Tuesday, August 26, 2014
I'm getting a little antsy about the audiobook. How long does it take an envelope to get to Connecticut from Idaho? The only thing holding Apprentice Swordceror: The Audiobook back from the virtual shelves is my producer's receipt and acknowledgement of final payment. The check was only mailed Friday afternoon, so perhaps it's me just being impatient. Eager to see how well this gamble moving into the realm of audio pays off.
Found out this weekend that the children like stand-up-paddleboards and Skidoos. Hoping the audio pays off big.
Friday, August 15, 2014
Last section of audio proofing sent back to my producer. Thinking about music and/or sound effects for before and after. Partying with relatives tonight, and local authors tomorrow. Using audio proofing notes to finalize edits for eBook and print on Apprentice. Working up curriculum based on my Self-Publishing Handbook to teach a class on it next Saturday at the McCall Public Library. Pushing along on book 3.
Schedules are falling into place and filling up more quickly than is sometimes convenient. It's still a heck of a ride, one I'm thankful to be on.
Stay tuned, more to come.
Saturday, July 26, 2014
The publishing industry is shifting once again, much in part to my mega-conglomerate benefactor, Amazon. With the advent of Kindle Unlimited, a more library/Netflix for books type model of reading subscription membership, some authors are poised to see huge gains in readership and revenue, while others stand to lose out. Just where each of us stand remains to be seen.
After poring over the forums to see just how people predict what the consequences of this new delivery model might be, I've come across some interesting theories. Many seem to think that shorter titles will see the greatest benefit in the new system. One such theorist seemed to think that there might be a sweet spot of around forty thousand words that would move to the forefront of profitability. Price and length will begin to have less bearing on profit than presence and engagement. A $.99 book on 35% royalty borrowed under the Unlimited plan would get the same fee as a $9.99 one on the 70% plan. Since payment hinges on a percentage read, (approximately 10% of the work), a 40k word count novella would pay out on a borrow much sooner than a 100k word novel. At the same price.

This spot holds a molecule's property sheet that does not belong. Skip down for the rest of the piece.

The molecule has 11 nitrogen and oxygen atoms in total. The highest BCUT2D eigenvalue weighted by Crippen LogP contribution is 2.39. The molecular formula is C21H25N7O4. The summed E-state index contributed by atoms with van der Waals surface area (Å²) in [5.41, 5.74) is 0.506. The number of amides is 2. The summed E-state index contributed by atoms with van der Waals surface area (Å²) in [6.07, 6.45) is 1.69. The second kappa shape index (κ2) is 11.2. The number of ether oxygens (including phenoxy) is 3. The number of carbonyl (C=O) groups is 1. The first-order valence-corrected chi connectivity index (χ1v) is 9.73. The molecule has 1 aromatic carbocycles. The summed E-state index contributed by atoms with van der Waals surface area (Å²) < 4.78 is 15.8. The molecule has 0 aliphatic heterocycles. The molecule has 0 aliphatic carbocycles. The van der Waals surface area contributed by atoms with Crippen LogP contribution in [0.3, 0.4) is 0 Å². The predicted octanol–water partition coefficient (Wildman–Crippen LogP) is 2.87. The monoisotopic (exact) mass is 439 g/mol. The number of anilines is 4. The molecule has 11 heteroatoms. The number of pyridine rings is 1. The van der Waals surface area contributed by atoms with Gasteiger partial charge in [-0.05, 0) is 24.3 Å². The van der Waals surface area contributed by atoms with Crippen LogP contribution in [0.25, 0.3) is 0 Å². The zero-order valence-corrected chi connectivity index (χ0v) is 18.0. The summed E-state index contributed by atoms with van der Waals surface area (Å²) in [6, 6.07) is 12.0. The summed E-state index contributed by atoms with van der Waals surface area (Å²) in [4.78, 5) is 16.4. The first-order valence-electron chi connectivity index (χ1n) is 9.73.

Don't get me wrong, I'm not writing this series for Amazon. They just happen to still be my exclusive distribution channel. Things change, they could change again just as quickly in the opposite direction. I would, in no way, make a production decision based just on a possibly temporary shift in the way the marketplace works.
However. I'm sitting just under 50k words on book 3. Some authors can churn out that kind of volume in a month. Not I. I'm still not at a stopping point, rather swinging into a new batch of characters, potential allies, and revelations of fresh betrayal. It's feeling like the book could reach its natural end around the 60-65k mark, instead of the 90k target I had arbitrarily imposed.
Would that be a bad thing? A sooner delivery on the third installment. A lower beginning price point. The flexibility to let the story take its course as it will, without needing to pad the word count.
Of course, if that's where the characters take the story, it's where they take it. I'd be a fool to try and stop them, as they've gotten us all this far. Some of my favorite books growing up were the fairly short Lloyd Alexanders, loved them.
Would it be a huge mistake? Would any of you be upset at a shorter book, if it happened that way? I mean, if Sverre decides to go berserk because he finishes the book in an afternoon, I don't think the TSA is going to be a lot of help at that point. That's not what I want, not at all.
Let me know what you're thinking. Use all caps if you need to. I can take it.
Tuesday, July 8, 2014
Truth is generally not my stock in trade, as I get to fabricate reality in The Blademage Saga. However, lately I've been forced to think about it quite a bit more than usual.
My part-time consulting gig has been picking up, and I've been working with the overly-talented James Eicher, a previously published author, on his upcoming eBook, Ecology of Truth.
Lacking the multiple degrees Mr. Eicher possesses, and just a bit intimidated at his vocabulary (that almost never happens), I have come to appreciate the complexity and wit in the subject matter whilst formatting it for its August Kindle release. After the first formatting run-through, I mentioned to James that the depth of the material reminded me both of Joseph Campbell's The Power of Myth, and Gary Zukav's The Dancing Wu Li Masters. This seemed to please him.
Anyway, he's a great guy, and a former Micron alum like myself. Instead of leaking Fantasy like my brain does, James has arranged thoughts on Ecology, Ontology, Epistemology, and a few more -ologies in a concise, deep, but lighthearted romp through religion, politics, and ultimately, the truth.
I'll be adding James and his book to the 'Friends of The Blademage Saga' section soon, and hope to have him relaunch my semi-regular interview feature sometime later this month or early next month.